Creature Feature: Sacred Animals of the Miwok

Get to know the importance of these animals in the cultural constellation of the Miwok Tribe.

Before European colonization, the Coast Miwok lived in a number of small groups and villages throughout what is now Marin and Sonoma counties. Over the thousands of years they lived this way, the Coast Miwok came to understand, respect, and tend to the animals and plants surrounding them. Many of our local wildlife species held — and still hold — great cultural and spiritual significance to the Coast Miwok. While their connection to our local wildlife is certain, not enough is celebrated about Coast Miwok culture and religion. The United States Government and Spanish settlers worked to systematically erase Coast Miwok culture. In fact, the first governor of California in 1850 even said “that a war of extermination will continue to be waged between the races until the Indian race becomes extinct must be expected.” In 1880, only 60 Coast Miwok were reported to live in Marin County. In the late 1800s through the mid-1900s, there were attempts to record Coast Miwok language, religion, traditions, and culture; tragically, by that point, much of the damage and erasure was already done. Although there are gaps in our understanding of the true breadth of Coast Miwok way of life, but we are left with some knowledge of their beliefs, language, and traditions. Since the upcoming holiday of Thanksgiving sheds light on our relationship with the Indigenous people of the United States, I’ve decided to use this Creature Feature as an opportunity to focus on some of the incredible creatures we see around us that are important to the Coast Miwok. 

The most significant animal to the Coast Miwok is the coyote O-yeh. The coyote appears in Coast Miwok wisdom as a creator god, also known as Coyote Man, who created the land from water and the Miwok villages and people from feathers. Coyotes (Canis latrans) are resilient and widespread predators that are common throughout the Bay Area and North America as a whole. Coyotes have been able to adapt to a wide variety of environments, from deserts, forests, and grasslands to cities and suburbs. Coyotes are social animals that live in family groups, although they usually travel and hunt alone. Each group is led by a breeding pair who raise litters of 4-7 pups each year. The Coast Miwoks’ vision of the coyote as a creator god, one of the most important in their religion, reflects a deep understanding of the science of the natural world. Coyotes are a keystone species, meaning many ecosystems depend on them. These predators are opportunistic scavengers, and their diet is wide and varied. In the food web, coyotes regulate the populations of smaller predators, called mesopredators, such as raccoons, skunks, and foxes, which in turn protects prey species from over-predation. Coyotes also hunt smaller herbivore species such as hares, gophers, and rats, regulating their populations and preventing them from depleting resources. The importance of coyotes to ecosystems cannot be understated: without coyotes, ecosystems suffer. 

The hummingbird Kulupi appears in a Coast Miwok tale as stealing fire to bring to Coyote, and we can still see remnants of where they held the fire in their iridescent feathers beneath their chins. In the San Francisco Bay Area, we have three common hummingbird species: Anna’s Hummingbird, Rufous Hummingbird, and Allen’s Hummingbird. The Allen’s Hummingbird (Selasphorus sasin) can be found in Marin County from February to August. They reside in coastal forest, scrub, and chaparral, and are common visitors at hummingbird feeders. Male Allen’s Hummingbirds have coppery orange bellies, iridescent green backs, and brilliant iridescent red chin feathers called a gorget. Females are similar in appearance to males, however with less orange coloring and no shiny gorget. Rufous Hummingbirds (Selasphorus rufus) are quite similar in appearance to Allen’s Hummingbirds; however, male Rufous Hummingbirds are more likely to have an orange rather than green back. While they only weigh 3.4 grams (the same weight as 3 jellybeans), these tiny birds are incredible long-distance migrants, with some Rufous Hummingbirds migrating as far as 4,000 miles! This makes their migration the furthest out of any bird in the world relative to their body length. During their great migration, Rufous Hummingbirds make a pit stop in Marin from March to May and are a common visitor in backyards and gardens.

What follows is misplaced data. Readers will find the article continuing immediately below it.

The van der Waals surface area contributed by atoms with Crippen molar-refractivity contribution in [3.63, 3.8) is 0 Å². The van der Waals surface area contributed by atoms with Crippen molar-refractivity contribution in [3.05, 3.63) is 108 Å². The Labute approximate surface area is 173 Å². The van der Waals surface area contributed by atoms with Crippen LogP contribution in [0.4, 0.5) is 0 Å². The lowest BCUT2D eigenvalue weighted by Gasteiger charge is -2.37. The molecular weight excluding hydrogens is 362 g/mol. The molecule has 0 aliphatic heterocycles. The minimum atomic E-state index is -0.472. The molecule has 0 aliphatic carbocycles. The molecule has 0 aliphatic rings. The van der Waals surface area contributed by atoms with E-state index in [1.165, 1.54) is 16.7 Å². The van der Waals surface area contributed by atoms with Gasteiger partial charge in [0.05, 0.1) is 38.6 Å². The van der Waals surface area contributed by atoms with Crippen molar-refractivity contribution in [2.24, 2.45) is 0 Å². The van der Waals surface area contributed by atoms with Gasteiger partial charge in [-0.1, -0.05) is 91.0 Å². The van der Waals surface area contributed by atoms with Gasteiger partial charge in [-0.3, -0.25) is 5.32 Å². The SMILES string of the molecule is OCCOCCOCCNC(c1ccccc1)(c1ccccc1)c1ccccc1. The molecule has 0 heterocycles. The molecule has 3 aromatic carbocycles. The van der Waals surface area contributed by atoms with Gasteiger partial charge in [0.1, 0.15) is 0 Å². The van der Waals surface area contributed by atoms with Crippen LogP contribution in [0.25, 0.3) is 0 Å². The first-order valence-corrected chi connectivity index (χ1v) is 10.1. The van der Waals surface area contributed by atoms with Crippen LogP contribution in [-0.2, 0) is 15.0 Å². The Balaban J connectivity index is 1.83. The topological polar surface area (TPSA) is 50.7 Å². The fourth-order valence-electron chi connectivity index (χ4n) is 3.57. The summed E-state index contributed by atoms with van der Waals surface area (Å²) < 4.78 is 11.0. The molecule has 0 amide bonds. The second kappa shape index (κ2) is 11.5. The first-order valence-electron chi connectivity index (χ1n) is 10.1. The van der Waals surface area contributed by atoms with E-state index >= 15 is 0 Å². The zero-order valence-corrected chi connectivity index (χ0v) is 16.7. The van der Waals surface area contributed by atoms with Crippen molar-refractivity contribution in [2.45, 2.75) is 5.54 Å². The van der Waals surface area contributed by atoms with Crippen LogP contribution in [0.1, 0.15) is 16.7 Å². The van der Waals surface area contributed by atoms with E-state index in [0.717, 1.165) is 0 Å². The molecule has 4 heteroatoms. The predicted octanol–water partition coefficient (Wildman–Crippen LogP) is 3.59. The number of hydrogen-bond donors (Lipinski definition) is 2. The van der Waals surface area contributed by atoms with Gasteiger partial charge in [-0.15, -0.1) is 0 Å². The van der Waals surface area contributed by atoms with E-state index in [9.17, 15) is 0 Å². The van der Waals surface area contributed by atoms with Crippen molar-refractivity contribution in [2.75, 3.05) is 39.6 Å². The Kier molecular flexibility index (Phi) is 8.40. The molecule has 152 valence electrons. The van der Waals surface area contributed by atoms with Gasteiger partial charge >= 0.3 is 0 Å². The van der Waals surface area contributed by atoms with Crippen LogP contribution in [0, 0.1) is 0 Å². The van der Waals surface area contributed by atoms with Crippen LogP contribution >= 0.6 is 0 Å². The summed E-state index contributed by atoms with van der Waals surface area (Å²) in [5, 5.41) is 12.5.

Anna's hummingbird on a branch.
Anna's Hummingbird. Photo: Nate Gowan / Great Backyard Bird Count

While Allen’s Hummingbirds and Rufous Hummingbirds only call the Bay Area home for a few months, Anna’s Hummingbirds (Calypte anna) live in the San Francisco Bay Area year-round. Male Anna’s Hummingbirds have metallic green backs with gray bellies and a deep berry-colored gorget that covers their entire face. Female Anna’s Hummingbirds are similar in appearance to males, minus the showy iridescent face feathers. Despite their delicate appearance, these tiny birds are incredibly tough. They’re even able to withstand snowstorms and temperatures well below freezing! This resilience has allowed them to overwinter as far north as Canada as more and more people hang hummingbird feeders and plant winter-blooming plants in their gardens. When they’re not darting from flower to flower and licking up plant nectar with their forked tongues, our local hummingbirds can be seen ferociously defending their feeding territory from other birds. They will divebomb, intimidate, and even body-slam intruders who try to take a sip of their precious nectar. This is because each flower only has a limited amount of nectar, and hummingbirds are very hungry birds. Each day for a hummingbird is a race to get in enough calories to sustain themselves due to their incredibly fast hovering flight. When a hummingbird hovers, they flap their wings an impressive 80 times per second. Because of this, a hummingbird must eat half their body weight in nectar every day! Luckily, hummingbirds have been shown to have incredible memories and are thought to be able to remember which areas are likely to have flowers and feeders. That means that if you plant their favorite plants in your garden, they’re sure to become regular visitors in your yard.